I am sorry to point out that the attitude of the main opposition is not at all healthy and not at all conducive to the healthy growth of democracy. Whether Congress likes it or not, the Indian electorate has given its verdict in favour of an NDA Government at the Centre and made Congress to sit in the opposition. This verdict of the electorate must be respected and Congress must learn to respect it. As an opposition it has its right to criticise and attack the government. We do not deny that right. But they are crossing all limits. Take the case of POTO. It came up for discussion in Parliament. They can oppose any provision they object to. The Party which brought TADA, the Party which misused TADA, the Party ruled States whose Chief Ministers, Director Generals of Police and Chief Secretaries have by and large agreed and wanted such a type of law as POTO to deal with terrorism whose ugly face is seen in many parts of our country, opposed the very need of such a law. They opposed to the very last in Rajya Sabha necessitating the summoning of a Joint Session of both the Houses of Parliament.

In the last few years BJP has been moving in the direction of politics of consensus from that of confrontation. We are succeeding in our efforts. We could evolve consensus with more then twenty different parties on the basis of a Common Agenda and thereby provided good governance with a stable government. Our desire is to go in for consensus even with the main opposition party atleast on vital issues such as eradication of poverty, minimising unemployment, growth oriented economic approach, fight against terrorism building up social harmony upholding the unity and integrity of the country etc. In the name of the best national interests I urge the Congress to see reason and cooperate where it can and should. But if the Congress chooses to stick to the path of confrontation the BJP inspite of having chosen the path of consensus is prepared to accept the challenge of Congress in its politics of confrontation.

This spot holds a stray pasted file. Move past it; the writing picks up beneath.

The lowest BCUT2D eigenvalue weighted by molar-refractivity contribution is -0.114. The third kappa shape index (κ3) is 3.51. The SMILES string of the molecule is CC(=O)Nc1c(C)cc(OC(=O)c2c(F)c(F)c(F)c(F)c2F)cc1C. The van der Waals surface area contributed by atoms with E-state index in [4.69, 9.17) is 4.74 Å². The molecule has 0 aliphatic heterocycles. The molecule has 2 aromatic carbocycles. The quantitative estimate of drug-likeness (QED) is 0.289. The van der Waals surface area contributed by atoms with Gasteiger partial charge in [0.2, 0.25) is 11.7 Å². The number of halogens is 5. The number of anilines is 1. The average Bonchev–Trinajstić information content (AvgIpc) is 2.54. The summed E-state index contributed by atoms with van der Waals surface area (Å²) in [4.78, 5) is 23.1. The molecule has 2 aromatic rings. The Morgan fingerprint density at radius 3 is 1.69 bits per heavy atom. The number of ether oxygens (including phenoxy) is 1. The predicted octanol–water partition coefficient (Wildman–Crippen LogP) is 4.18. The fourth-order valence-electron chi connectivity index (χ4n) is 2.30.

Economic Reform measures are crucial if one is seriously committed to bring the economy out of mess. In a fiscal situation where the country has to borrow even to meet part of the debt servicing, let alone being able to meet developmental and current expenditure, tightening up of belt is a must. Moreover, it is quite essential to generate resources to meet social sector developments like primary education, healthcare and drinking water. The party is deeply committed to social sector development since we can not afford to keep a section of the society out of developmental benefits for long. Corrections of fiscal imbalances and need to meet social and physical infrastructure developments necessitates some amount of sacrifice by the comparatively better off sections.

But the crucial question in this context is how much the party would be able to convince the section of society which is affected by the economic reform measures-specially the second generation. Phase and sequencing of economic reforms should also keep in mind our capacity to manage politically. Time has come for an indepth analysis of the issue so that a healthy balance could be struck between economic rationality behind economic reforms and capacity of the party for political management.

In a country like India where we don't have adequate social safety net, often retired persons have to depend on their hard earned savings during their old age. Whatever may be the economic justification behind cut in interest rates, many retired persons have, suddenly, been made to look around for support due to fall in income through interests on savings. It is purely a humanitarian issue. Where should they go for their livelihood ?

Therefore I appeal to the government to introduce adequate social safety net measures before initiating steps towards the lower interests rate regime, which no doubt, is necessary for economic development.

It is crucial to have cooperation of people for implementation of economic reforms. While they have to tighten their belt, whether it is surcharge on income tax, cut in interests rates on small savings or hike in prices of petroleum products, people expect that their sacrifice would go for noble national cause. In this context, austerity measures by the government would go a long way in winning goodwill of common people.